It is time to stain the neck. Before I could put the stain on the neck, I had to sand it to its final shape and then sand it smooth. Since I was getting the stain and sandpaper out for the new neck, I decided to stain the new finger board of the old neck at the same time. So I disassembled the old banjo again. I also decided to finish up those pegs on the other banjo as well. I had left them unfinished last year because the weather got cold before I could get to it. Here are the two necks and all of the other pieces ready to go.
While I had the banjo necks side by side I thought I would photograph a design change that I made when I cut out the new neck. If you remember, I added a small boat heel to the new neck that was not on the old one. That allowed me to keep the dowel straight when I carved it to fit the curve of the gourd. A photo will make the problem clear.
You can see that on the old neck (top) I had not left a straight heel under the dowel. As I carved the heel of the neck to fit the shape of the gourd, I had to angle the top of the dowel up in order to keep it thick enough to fit the hole. It was a difficult job to do, and it made the neck a bit weaker at that joint.
On the new neck, I left a bit of a heel beneath the dowel instead of tapering the neck right up to the end. You can see in the photo that I could fit the heel to the gourd and still keep the dowel straight. This is a better design, and I suspect I will keep it if/when I make my next neck.
Oh, and one more thing before getting to the sanding. Here is why you need to keep your workbench clean, unlike mine.
Yuk! Dirt and grease on my peghead. I use that bench for everything from making banjos to sharpening the lawn mower blade. Ick. Don't do that. I will have to sand that stuff off.
OK enough of that. On to the sanding.
There are a lot of banjo pieces to deal with, so this is going to take a while. Fortunately, the weather today was grand, and I needed and excuse to sit on the patio all day anyway. So I did.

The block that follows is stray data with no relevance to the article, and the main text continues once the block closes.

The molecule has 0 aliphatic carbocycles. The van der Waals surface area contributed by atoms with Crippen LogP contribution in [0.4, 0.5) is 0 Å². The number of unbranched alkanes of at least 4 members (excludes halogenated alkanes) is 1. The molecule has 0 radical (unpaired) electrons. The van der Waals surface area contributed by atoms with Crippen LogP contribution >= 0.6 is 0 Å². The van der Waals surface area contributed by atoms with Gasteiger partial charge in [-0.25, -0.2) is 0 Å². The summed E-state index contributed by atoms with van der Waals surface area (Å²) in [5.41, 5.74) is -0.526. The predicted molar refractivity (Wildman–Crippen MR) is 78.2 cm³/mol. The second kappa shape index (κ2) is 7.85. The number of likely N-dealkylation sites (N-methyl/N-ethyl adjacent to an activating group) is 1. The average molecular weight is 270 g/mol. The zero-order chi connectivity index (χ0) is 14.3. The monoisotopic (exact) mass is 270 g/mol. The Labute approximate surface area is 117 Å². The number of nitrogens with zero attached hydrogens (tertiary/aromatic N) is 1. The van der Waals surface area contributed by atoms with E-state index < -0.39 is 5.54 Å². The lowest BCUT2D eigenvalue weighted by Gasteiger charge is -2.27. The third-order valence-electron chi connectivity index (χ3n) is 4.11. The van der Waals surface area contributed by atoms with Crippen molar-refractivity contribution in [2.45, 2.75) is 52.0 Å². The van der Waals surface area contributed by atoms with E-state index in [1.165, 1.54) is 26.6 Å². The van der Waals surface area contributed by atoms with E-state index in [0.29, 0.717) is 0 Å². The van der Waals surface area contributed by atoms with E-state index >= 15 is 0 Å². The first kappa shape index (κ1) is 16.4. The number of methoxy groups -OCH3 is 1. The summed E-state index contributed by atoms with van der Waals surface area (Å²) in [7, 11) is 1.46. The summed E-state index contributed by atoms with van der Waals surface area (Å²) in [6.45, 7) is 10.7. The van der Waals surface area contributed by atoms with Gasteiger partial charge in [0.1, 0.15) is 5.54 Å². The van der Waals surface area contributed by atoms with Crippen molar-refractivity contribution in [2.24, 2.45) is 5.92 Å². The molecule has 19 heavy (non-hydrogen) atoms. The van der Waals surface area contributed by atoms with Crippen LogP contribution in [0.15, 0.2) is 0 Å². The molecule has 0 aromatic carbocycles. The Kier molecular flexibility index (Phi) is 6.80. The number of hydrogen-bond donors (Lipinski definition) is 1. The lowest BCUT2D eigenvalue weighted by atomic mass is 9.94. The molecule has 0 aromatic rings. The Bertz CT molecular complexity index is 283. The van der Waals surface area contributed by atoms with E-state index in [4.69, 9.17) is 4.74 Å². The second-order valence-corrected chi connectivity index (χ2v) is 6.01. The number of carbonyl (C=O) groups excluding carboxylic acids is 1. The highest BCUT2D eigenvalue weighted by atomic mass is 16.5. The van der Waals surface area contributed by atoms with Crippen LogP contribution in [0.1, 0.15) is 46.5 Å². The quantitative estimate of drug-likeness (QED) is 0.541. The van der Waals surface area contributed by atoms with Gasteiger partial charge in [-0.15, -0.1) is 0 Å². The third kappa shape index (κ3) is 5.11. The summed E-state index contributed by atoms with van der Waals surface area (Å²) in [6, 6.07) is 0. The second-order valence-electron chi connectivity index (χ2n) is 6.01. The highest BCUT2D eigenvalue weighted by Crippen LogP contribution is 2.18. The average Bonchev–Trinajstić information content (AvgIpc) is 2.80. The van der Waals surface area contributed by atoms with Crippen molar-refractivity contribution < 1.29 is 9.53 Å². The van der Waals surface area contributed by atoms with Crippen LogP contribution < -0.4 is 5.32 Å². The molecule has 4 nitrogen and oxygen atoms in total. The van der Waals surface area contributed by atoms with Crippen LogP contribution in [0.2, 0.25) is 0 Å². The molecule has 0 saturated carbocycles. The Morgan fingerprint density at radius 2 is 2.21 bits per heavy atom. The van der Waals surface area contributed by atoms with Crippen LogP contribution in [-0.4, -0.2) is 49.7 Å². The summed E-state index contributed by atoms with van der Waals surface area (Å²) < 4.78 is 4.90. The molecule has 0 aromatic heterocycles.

I got out the sandpaper and my sanding blocks and went to it. I won't bore you wih the details, but here is a montage of the activities of the day.
After about six hours (yeah... six hours) of sanding, I had it done. Sanding is slow. It is also a visual job the way I do it. The way I approach sanding is that I use each grit of sandpaper as an eraser to erase the marks left by the previous, coarser grit. To see the marks, I hold the neck up to the sky and let the light glance off of it, like this.
Here is a closeup. You can see the scratches on the finger board in the photo.
I sand until I have earased all of those marks, and then I move to the next grit and use it to erase the smaller marks. Here are all the pieces after the sanding is done. You can't tell the difference in the photos, but it is there.
Here are the grits of sandpaper that I used:
It took about one hour to sand all of the parts using each grit. That is why it took all day to do the sanding. There are a lot of parts, i.e.
Then, after I had sanded all the parts through all of the grits, I had to wet-sand the new maple parts. The stain I put on is water based stain. When the water hits the wood, it raises the grain which makes it necessary to sand the wood again. To avoid a lot of sanding after the stain is applied, I wet the wood with plain water a few times and then sand it down until the water no longer raises the grain. Here is my tub of water and a paper towel.
After swabbing down the necks with water, they look like this.
I wet the necks and tail pieces down twice and sanded with the 220 grit paper. After the second wetting the grain was not raised very much, so I figured that would be enough. I had to wait a half hour after wetting the neck before I could sand it, so that added some time.
OK. Ready to stain. Here is my stain.
I mixed up the stain last year. The date on the jar is October 20, 2008, so I am a ahead of schedule this year. You can see how I mixed the stain on my other page here . Scroll down to the bottom of the page for the part where I mixed the stain. I had lots left over last year because I didn't know how much to make. I always wear rubber gloves when I work with the stain or the finish so that I won't get my hands messy. Here is my equipment ready to go.
Here is a shot of the unstained wood for comparison later.
I worked quickly to keep the stain even. I did not get any photos of the actual process because I did not want to pick up the camera with the stain on my hands. When I finished I pulled off my gloves and look what I found.
I stained one of my fingers anyway! I guess I wore a hole in the glove or something. I will be wearing that stain for a while. Shoot! Oh well, here is a photo of the necks all stained.
That was a good day's work. I spent 8 hours on this part of the project, but I'm not complaining. I spent the time sitting on my patio in the cool almost-autumn air in the dappled sunshine and had a blast. It beats watching T.V. or hanging out at the mall.
Next up is putting a finish on it.
Original post date September 1, 2008